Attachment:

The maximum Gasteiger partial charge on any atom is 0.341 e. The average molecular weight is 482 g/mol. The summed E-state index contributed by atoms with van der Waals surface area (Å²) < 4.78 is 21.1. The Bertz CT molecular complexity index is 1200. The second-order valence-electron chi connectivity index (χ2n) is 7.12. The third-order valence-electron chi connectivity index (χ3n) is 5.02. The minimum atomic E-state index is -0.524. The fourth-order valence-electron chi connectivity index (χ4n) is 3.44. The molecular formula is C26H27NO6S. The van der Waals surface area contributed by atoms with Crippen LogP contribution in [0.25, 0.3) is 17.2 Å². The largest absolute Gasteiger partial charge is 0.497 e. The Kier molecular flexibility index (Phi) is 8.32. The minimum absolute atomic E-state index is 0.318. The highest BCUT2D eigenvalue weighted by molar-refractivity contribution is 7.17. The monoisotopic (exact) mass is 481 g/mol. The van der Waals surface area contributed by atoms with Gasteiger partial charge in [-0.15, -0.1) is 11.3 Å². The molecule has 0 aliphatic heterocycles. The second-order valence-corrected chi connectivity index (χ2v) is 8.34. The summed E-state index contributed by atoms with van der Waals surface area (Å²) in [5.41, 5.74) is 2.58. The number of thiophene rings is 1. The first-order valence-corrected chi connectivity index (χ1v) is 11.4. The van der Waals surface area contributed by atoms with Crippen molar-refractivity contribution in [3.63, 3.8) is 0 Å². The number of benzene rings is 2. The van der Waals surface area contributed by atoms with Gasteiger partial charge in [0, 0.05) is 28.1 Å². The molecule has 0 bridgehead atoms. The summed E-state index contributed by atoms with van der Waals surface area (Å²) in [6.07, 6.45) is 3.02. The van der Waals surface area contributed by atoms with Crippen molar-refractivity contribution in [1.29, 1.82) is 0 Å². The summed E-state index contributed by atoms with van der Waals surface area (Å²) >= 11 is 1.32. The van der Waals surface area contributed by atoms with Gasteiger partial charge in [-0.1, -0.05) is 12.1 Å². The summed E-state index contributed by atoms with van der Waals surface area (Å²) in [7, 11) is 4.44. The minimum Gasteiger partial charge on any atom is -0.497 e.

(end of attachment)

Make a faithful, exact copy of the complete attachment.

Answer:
The maximum Gasteiger partial charge on any atom is 0.341 e. The average molecular weight is 482 g/mol. The summed E-state index contributed by atoms with van der Waals surface area (Å²) < 4.78 is 21.1. The Bertz CT molecular complexity index is 1200. The second-order valence-electron chi connectivity index (χ2n) is 7.12. The third-order valence-electron chi connectivity index (χ3n) is 5.02. The minimum atomic E-state index is -0.524. The fourth-order valence-electron chi connectivity index (χ4n) is 3.44. The molecular formula is C26H27NO6S. The van der Waals surface area contributed by atoms with Crippen LogP contribution in [0.25, 0.3) is 17.2 Å². The largest absolute Gasteiger partial charge is 0.497 e. The Kier molecular flexibility index (Phi) is 8.32. The minimum absolute atomic E-state index is 0.318. The highest BCUT2D eigenvalue weighted by molar-refractivity contribution is 7.17. The monoisotopic (exact) mass is 481 g/mol. The van der Waals surface area contributed by atoms with Gasteiger partial charge in [-0.15, -0.1) is 11.3 Å². The molecule has 0 aliphatic heterocycles. The second-order valence-corrected chi connectivity index (χ2v) is 8.34. The summed E-state index contributed by atoms with van der Waals surface area (Å²) in [5.41, 5.74) is 2.58. The number of thiophene rings is 1. The first-order valence-corrected chi connectivity index (χ1v) is 11.4. The van der Waals surface area contributed by atoms with Crippen molar-refractivity contribution in [3.63, 3.8) is 0 Å². The number of benzene rings is 2. The van der Waals surface area contributed by atoms with Gasteiger partial charge in [0, 0.05) is 28.1 Å². The molecule has 0 bridgehead atoms. The summed E-state index contributed by atoms with van der Waals surface area (Å²) in [6.07, 6.45) is 3.02. The van der Waals surface area contributed by atoms with Crippen molar-refractivity contribution in [1.29, 1.82) is 0 Å². The summed E-state index contributed by atoms with van der Waals surface area (Å²) >= 11 is 1.32. The van der Waals surface area contributed by atoms with Gasteiger partial charge in [-0.1, -0.05) is 12.1 Å². The summed E-state index contributed by atoms with van der Waals surface area (Å²) in [7, 11) is 4.44. The minimum Gasteiger partial charge on any atom is -0.497 e.